Was on a call late last month where Oracle introduced their latest generation T1000C tape system (media and drive) holding 5TB native (uncompressed) capacity. In the last 6 months I have been hearing about the coming of a 3TB SATA disk drive from Hitachi GST and others. And last month, EMC announced a new Data Domain Archiver, a disk only archive appliance (see my post on EMC Data Domain products enter the archive market).
Oracle assures me that tape density is keeping up if not gaining on disk density trends and capacity. But density or capacity are not the only issues causing data to move off of tape in today’s enterprise data centers.
A problem with the data density trends discussion is that it’s one dimensional (well literally it’s 2 dimensional). With data compression, disk or tape systems can easily double the density on a piece of media. But with data deduplication, the multiples start becoming more like 5X to 30X depending on frequency of full backups or duplicated data. And number’s like those dwarf any discussion of density ratios and as such, get’s everyone’s attention.
I can remember talking to an avowed tape enginerr, years ago and he was describing deduplication technology at the VTL level as being architecturally inpure and inefficient. From his perspective it needed to be done much earlier in the data flow. But what they failed to see was the ability of VTL deduplication to be plug-compatible with the tape systems of that time. Such ease of adoption allowed deduplication systems to build a beach-head and economies of scale. From there such systems have no been able to move up stream, into earlier stages of the backup data flow.
Nowadays, what with Avamar, Symantec Pure Disk and others, source level deduplication, or close by source level deduplication is a reality. But all this came about because they were able to offer 30X the density on a piece of backup storage.
Tape’s next step
Tape could easily fight back. All that would be needed is some system in front of a tape library that provided deduplication capabilities not just to the disk media but the tape media as well. This way the 30X density over non-deduplicated storage could follow through all the way to the tape media.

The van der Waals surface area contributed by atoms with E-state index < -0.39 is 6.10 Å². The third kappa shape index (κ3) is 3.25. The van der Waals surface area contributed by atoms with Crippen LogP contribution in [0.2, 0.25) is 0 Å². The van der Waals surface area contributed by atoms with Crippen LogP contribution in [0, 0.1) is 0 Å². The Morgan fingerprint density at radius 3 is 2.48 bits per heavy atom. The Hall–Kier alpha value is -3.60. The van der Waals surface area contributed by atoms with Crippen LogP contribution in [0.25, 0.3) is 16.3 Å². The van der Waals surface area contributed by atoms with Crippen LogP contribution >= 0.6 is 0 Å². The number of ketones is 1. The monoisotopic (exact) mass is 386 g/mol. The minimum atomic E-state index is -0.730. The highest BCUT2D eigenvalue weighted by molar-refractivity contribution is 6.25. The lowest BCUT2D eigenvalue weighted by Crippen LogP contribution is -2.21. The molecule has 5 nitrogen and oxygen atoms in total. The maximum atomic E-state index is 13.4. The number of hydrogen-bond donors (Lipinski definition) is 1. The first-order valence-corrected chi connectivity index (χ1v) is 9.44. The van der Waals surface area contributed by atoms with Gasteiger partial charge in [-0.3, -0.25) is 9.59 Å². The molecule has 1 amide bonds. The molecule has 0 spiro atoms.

In the past, this made little sense because a deduplicated tape would require potentially multiple volumes in order to restore a particular set of data. However, with today’s 5TB of data on a tape, maybe this doesn’t have to be the case anymore. In addition, by having a deduplication system in front of the tape library, it could support most of the immediate data restore activity while data restored from tape was sort of like pulling something out of an archive and as such, might take longer to perform. In any event, with LTO’s multi-partitioning and the other enterprise class tapes having multiple domains, creating a structure with meta-data partition and a data partition is easier than ever.
There are plenty of places, that today’s tape vendors can obtain deduplication capabilities. Permabit offers Dedupe code for OEM applications for those that have no dedupe systems today. FalconStor, Sepaton and others offer deduplication systems that can be OEMed. IBM, HP, and Quantum already have tape libraries and their own dedupe systems available today all of which can readily support a deduplicating front-end to their tape libraries, if they don’t already.
Where “Tape Rulz”
There are places where data deduplication doesn’t work very well today, mainly rich media, physics, biopharm and other non-compressible big-data applications. For these situations, tape still has a home but for the rest of the data center world today, deduplication is taking over, if it hasn’t already. The sooner tape get’s on the deduplication bandwagon the better for the IT industry.
Of course there are other problems hurting tape today. I know of at least one large conglomerate that has moved all backup off tape altogether, even data which doesn’t deduplicate well (see my previous Oracle RMAN posts). And at least another rich media conglomerate that is considering the very same move. For now, tape has a safe harbor in big science, but it won’t last long.